Gardeners, ranchers face shortage of spring showers
Dry conditions in Alberta have gardeners hauling out the sprinklers and ranchers worried about their herds.
Most of central and southern Alberta received below normal snowfall amounts this past winter, followed by an unusually dry spring.
Soil moisture specialist Ralph Wright said dry conditions like this, which threaten the feed supply, usually happen only once in a generation.
"We are not getting the precipitation in the amounts we would like to see to generate healthy crops," he said.
Empty rain barrels in Calgary
June is normally the wettest month of the year in Calgary, but unless more rain falls in the next two weeks, it will go down as one of the driest on record.
Environment Canada's Bill McMurtry said the city has received only 16 millimetres of rain this month, compared with the 80 millimetres it usually receives. And he forecasts more dry weather, at least until the end of June.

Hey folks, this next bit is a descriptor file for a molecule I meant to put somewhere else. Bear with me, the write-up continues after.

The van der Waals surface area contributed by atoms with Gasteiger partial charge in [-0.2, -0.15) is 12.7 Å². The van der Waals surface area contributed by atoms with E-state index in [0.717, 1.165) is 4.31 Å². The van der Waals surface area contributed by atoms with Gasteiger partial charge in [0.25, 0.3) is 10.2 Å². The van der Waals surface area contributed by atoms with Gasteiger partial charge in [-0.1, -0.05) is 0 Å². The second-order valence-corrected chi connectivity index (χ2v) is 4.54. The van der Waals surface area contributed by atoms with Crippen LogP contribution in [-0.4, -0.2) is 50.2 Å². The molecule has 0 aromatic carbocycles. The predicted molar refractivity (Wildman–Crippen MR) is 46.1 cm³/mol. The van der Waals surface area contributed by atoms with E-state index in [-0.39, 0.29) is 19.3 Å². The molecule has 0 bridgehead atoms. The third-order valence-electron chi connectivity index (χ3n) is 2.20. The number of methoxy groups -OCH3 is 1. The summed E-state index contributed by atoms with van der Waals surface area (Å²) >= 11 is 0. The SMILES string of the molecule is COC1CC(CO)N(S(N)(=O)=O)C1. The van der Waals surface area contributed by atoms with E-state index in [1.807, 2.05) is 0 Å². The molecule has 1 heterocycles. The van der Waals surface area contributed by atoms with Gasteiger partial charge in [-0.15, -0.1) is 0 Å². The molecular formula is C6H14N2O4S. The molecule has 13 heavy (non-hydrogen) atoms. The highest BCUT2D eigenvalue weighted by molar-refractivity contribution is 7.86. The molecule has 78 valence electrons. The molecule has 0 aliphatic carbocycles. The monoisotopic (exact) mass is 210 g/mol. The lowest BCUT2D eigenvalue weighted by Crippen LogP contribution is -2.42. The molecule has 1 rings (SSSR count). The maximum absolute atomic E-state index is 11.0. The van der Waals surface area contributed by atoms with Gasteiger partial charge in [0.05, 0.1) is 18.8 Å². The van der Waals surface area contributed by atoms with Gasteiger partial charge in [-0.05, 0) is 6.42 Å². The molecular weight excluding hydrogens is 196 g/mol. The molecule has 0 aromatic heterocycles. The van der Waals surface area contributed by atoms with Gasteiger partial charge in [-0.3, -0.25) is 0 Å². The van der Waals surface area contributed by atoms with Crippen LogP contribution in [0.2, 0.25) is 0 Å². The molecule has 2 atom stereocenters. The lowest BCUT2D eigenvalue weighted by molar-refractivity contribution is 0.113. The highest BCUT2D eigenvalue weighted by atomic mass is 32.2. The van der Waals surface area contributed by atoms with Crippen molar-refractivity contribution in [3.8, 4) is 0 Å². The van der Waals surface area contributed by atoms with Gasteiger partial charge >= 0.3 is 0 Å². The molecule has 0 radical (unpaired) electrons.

Calgary resident Lindsay Luhnau, who collects rain in barrels to water her garden, has noticed the difference.
"It should have filled about 60 times already this year," she said. "But when you look inside, it's dry."
City spokesman Stuart Peters said gardeners in Calgary should not over-water.
"We're asking all residents to simply make sure that when they are watering outside to get their gardens going that they are doing so wisely and being conservative in what they use," he said.
Over the past eight months, Calgary and vicinity saw above-normal snowfall throughout the winter.
Farmers, ranchers concerned
Ranchers in central Alberta say they haven't had a measurable amount of rain since the snow melted, and without rain, they can't put their cattle out to pasture to feed.
"We are doing a lot of praying," said Leduc area rancher Lil Hickman, who is feeding her herd hay she had been saving for next winter.
Hickman said she has two options if her region doesn't get a good drenching: "To sell them at rock bottom prices or try and find feed somewhere.… There is no point laying out more for the feed than what the cows are worth."
The dry conditions remind Hickman of 2002, when Alberta had its worst drought in 125 years. Feed had to be shipped in from Ontario.
The situation is not quite as grim in southern Alberta. Brian Otto, a grain farmer south of Lethbridge, said without more rain his crop will be below average as it nears harvest.
"The winter wheat is heading out, barley is heading out. So we are at a crucial stage. We are going to need some moisture to finish that stage and finish the crop off."